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ON THE FRONT LINES: ACC Nursing Alumna Stresses ‘It’s What We Do’

ACC alumna Angela Robbins, an ER nurse at Alamance Regional Medical Center. (Photo submitted).

ACC alumna Angela Robbins, an ER nurse at Alamance Regional Medical Center. (Photo submitted).

Meet Angela Robbins of Burlington, an alumna of Alamance Community College, and a nurse working the front lines of the current coronavirus pandemic crisis.

A graduate of ACC’s Medical Assisting program in 2007, Robbins worked in that field for three years before returning to the College in 2010 to pursue a career in nursing. She graduated with her Associate Degree in Nursing in 2016.

“More specifically, I wanted to be an ER (emergency room) nurse,” said Robbins. “I love the thrill of not knowing what is coming in next and being able to help people in their time of need.”

Upon earning her credential from ACC, Robbins began her career with Cone Health at Alamance Regional Medical Center in the ER. Within the past four years, she earned a Bachelor of Science in Nursing through Western Carolina University, became a board-certified emergency nurse, and is now part of the leadership team in the ER as a charge nurse.

In August 2019 Robbins added educator to her resume when she was hired as a clinical instructor for Alamance Community College. But less than a year later, she and her fellow nurses are faced with an unprecedented health crisis that calls upon their dedication and skills.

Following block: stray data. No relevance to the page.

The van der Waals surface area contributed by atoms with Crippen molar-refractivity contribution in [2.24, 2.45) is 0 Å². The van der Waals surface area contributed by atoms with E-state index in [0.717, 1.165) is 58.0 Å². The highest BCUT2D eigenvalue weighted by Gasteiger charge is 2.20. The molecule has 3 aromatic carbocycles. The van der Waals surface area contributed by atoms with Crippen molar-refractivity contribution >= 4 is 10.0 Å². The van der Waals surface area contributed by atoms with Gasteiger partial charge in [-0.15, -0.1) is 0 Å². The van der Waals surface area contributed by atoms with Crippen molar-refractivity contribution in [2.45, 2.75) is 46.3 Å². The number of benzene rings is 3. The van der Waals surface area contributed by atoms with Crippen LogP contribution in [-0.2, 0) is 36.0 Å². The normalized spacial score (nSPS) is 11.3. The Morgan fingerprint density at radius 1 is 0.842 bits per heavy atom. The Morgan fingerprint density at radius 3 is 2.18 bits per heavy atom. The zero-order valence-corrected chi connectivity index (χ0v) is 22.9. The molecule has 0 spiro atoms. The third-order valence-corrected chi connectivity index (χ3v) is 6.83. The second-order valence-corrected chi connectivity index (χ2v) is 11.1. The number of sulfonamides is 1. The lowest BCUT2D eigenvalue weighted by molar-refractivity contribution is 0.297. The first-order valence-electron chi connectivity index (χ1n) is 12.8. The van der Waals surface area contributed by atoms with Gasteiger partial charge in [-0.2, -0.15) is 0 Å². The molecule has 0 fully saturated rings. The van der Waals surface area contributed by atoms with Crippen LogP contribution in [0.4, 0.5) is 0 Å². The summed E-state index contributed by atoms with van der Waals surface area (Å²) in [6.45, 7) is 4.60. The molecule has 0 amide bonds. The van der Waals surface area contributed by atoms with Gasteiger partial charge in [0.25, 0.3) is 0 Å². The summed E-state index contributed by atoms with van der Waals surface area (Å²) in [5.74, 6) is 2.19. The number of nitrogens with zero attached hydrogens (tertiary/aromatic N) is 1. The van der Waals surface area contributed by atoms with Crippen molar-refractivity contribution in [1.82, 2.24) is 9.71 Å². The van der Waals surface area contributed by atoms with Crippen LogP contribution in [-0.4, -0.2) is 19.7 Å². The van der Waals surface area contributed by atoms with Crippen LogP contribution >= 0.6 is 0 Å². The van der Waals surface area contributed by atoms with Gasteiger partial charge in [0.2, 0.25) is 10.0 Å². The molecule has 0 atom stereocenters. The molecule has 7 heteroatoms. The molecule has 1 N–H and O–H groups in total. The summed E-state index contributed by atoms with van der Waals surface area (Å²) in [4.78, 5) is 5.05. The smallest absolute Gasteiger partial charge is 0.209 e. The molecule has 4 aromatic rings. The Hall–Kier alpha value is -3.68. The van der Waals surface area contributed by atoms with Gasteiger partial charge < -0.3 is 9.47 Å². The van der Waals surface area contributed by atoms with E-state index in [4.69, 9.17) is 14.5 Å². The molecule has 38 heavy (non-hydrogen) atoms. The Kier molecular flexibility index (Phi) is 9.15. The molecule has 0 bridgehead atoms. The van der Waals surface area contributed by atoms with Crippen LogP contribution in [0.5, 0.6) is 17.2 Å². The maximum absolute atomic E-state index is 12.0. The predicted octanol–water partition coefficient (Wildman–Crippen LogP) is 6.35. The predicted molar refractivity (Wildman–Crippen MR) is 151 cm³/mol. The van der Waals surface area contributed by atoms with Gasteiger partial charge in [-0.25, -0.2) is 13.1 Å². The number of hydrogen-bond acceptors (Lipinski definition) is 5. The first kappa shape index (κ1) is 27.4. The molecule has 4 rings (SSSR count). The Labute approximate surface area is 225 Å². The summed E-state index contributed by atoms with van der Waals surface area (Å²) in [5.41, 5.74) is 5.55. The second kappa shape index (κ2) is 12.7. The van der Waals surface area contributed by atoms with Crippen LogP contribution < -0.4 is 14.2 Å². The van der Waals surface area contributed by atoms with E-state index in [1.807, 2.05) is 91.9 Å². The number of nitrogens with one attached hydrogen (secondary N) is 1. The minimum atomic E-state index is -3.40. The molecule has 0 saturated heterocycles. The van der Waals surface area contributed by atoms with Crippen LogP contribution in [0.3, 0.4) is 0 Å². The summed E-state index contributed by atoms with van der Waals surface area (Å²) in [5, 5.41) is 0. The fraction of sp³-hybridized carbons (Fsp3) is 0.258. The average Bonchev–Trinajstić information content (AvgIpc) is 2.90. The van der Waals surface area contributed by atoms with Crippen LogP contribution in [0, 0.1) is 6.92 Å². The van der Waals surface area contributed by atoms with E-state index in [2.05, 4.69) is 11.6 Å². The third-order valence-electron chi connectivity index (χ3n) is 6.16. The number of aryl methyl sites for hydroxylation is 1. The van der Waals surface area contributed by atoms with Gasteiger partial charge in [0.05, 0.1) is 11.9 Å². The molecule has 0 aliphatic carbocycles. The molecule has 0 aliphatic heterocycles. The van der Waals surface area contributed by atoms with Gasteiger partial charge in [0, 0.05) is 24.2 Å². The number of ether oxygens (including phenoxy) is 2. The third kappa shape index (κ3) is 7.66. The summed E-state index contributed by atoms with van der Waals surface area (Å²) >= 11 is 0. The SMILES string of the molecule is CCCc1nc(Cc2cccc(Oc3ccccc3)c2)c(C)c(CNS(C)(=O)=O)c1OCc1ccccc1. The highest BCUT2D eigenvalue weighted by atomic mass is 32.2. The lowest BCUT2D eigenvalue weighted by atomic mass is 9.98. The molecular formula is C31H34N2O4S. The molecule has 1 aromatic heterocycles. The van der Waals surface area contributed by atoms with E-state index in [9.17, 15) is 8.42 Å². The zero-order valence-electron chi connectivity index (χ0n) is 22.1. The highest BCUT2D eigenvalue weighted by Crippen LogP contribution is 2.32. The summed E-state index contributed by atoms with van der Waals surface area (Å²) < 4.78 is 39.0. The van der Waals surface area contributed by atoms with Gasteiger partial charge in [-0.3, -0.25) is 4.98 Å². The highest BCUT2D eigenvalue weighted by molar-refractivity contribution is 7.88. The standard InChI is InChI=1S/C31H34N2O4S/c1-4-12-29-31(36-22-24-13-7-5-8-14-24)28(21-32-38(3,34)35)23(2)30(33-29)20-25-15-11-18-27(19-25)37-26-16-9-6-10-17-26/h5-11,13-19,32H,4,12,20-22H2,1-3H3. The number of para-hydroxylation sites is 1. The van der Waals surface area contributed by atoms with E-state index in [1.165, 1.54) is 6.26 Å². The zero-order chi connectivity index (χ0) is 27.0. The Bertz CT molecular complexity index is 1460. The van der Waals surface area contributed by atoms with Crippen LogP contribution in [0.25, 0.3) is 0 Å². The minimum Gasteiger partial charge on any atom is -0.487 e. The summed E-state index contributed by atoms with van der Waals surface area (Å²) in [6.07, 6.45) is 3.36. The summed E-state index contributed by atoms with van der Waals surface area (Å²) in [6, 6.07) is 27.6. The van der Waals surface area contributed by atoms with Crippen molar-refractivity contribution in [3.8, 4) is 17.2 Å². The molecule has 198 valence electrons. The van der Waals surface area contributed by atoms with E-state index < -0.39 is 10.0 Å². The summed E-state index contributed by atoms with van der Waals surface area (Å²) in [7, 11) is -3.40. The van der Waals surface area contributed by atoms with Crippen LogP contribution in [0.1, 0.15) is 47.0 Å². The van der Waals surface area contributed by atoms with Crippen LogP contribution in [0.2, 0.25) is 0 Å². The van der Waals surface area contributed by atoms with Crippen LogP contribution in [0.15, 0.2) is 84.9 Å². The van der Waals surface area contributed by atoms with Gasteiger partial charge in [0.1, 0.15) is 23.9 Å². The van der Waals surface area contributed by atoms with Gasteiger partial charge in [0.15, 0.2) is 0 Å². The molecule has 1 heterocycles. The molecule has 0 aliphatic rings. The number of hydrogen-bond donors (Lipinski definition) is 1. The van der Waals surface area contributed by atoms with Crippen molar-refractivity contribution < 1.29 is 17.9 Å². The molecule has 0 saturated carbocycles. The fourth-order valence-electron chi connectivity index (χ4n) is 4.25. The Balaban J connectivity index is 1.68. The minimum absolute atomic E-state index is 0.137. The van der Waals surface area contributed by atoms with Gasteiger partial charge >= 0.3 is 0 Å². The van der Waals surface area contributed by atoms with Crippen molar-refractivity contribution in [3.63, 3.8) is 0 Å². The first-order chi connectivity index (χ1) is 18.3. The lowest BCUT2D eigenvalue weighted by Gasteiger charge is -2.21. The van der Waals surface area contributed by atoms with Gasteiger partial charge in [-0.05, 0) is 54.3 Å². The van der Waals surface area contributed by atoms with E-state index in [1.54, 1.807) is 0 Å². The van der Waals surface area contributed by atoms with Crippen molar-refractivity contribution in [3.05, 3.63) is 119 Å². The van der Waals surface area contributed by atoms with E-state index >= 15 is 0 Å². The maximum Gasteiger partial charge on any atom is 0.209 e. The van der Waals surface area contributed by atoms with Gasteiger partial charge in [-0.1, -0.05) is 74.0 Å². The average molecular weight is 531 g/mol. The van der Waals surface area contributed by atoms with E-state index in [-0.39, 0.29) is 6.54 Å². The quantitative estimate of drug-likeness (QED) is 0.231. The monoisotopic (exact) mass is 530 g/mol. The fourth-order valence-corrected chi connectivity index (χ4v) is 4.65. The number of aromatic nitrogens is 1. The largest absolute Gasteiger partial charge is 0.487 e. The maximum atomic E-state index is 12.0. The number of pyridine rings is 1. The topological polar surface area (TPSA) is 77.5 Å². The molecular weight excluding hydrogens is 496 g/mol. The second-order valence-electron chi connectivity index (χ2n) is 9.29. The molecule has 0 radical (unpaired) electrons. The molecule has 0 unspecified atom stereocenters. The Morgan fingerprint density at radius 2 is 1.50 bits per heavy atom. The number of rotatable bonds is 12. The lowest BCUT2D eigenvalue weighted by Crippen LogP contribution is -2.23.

“The COVID-19 pandemic has been a difficult time for nurses,” said Robbins. “Not only are we worried about our patients, we now have to worry about contracting this very dangerous virus and taking it home to our families. This concern has grown even more due to the lack of enough PPE [personal protective equipment] and having to adapt to new standards.”

Robbins herself faced the danger all those in the healthcare profession may encounter. In March, she was exposed to a patient who tested positive for the coronavirus.

“I had started showing similar symptoms to what the patient presented and my PCP [primary care physician] made the decision to test me. I was quarantined for seven days, until my test results came back. Thankfully I tested negative for COVID,” she said.

Robbins said she understands how nurses are now being hailed as heroes but, she said, the majority of those in her profession would say that they are just doing their job.

“It’s what we do, and what we have always done,” she said.